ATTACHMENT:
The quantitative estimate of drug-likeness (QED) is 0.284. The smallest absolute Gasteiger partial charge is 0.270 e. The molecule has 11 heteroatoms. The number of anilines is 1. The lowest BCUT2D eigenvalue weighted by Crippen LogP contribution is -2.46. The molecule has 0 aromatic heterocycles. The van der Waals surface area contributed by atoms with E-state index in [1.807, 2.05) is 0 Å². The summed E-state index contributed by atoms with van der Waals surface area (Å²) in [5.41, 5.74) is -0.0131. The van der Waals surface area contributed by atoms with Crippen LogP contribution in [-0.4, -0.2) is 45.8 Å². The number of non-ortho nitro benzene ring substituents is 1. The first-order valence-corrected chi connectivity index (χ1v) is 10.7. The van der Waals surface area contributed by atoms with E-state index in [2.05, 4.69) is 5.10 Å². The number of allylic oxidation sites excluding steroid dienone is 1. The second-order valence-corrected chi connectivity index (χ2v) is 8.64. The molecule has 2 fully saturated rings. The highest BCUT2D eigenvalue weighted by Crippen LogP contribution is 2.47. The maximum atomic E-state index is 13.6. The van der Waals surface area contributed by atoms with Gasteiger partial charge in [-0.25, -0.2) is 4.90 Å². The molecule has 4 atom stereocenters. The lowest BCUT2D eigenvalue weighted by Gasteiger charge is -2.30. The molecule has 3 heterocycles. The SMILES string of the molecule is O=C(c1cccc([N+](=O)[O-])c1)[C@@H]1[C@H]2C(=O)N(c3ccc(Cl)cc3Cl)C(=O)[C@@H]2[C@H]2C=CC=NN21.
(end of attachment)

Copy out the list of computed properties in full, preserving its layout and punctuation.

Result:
The quantitative estimate of drug-likeness (QED) is 0.284. The smallest absolute Gasteiger partial charge is 0.270 e. The molecule has 11 heteroatoms. The number of anilines is 1. The lowest BCUT2D eigenvalue weighted by Crippen LogP contribution is -2.46. The molecule has 0 aromatic heterocycles. The van der Waals surface area contributed by atoms with E-state index in [1.807, 2.05) is 0 Å². The summed E-state index contributed by atoms with van der Waals surface area (Å²) in [5.41, 5.74) is -0.0131. The van der Waals surface area contributed by atoms with Crippen LogP contribution in [-0.4, -0.2) is 45.8 Å². The number of non-ortho nitro benzene ring substituents is 1. The first-order valence-corrected chi connectivity index (χ1v) is 10.7. The van der Waals surface area contributed by atoms with E-state index in [2.05, 4.69) is 5.10 Å². The number of allylic oxidation sites excluding steroid dienone is 1. The second-order valence-corrected chi connectivity index (χ2v) is 8.64. The molecule has 2 fully saturated rings. The highest BCUT2D eigenvalue weighted by Crippen LogP contribution is 2.47. The maximum atomic E-state index is 13.6. The van der Waals surface area contributed by atoms with Gasteiger partial charge in [-0.25, -0.2) is 4.90 Å². The molecule has 4 atom stereocenters. The lowest BCUT2D eigenvalue weighted by Gasteiger charge is -2.30. The molecule has 3 heterocycles. The SMILES string of the molecule is O=C(c1cccc([N+](=O)[O-])c1)[C@@H]1[C@H]2C(=O)N(c3ccc(Cl)cc3Cl)C(=O)[C@@H]2[C@H]2C=CC=NN21.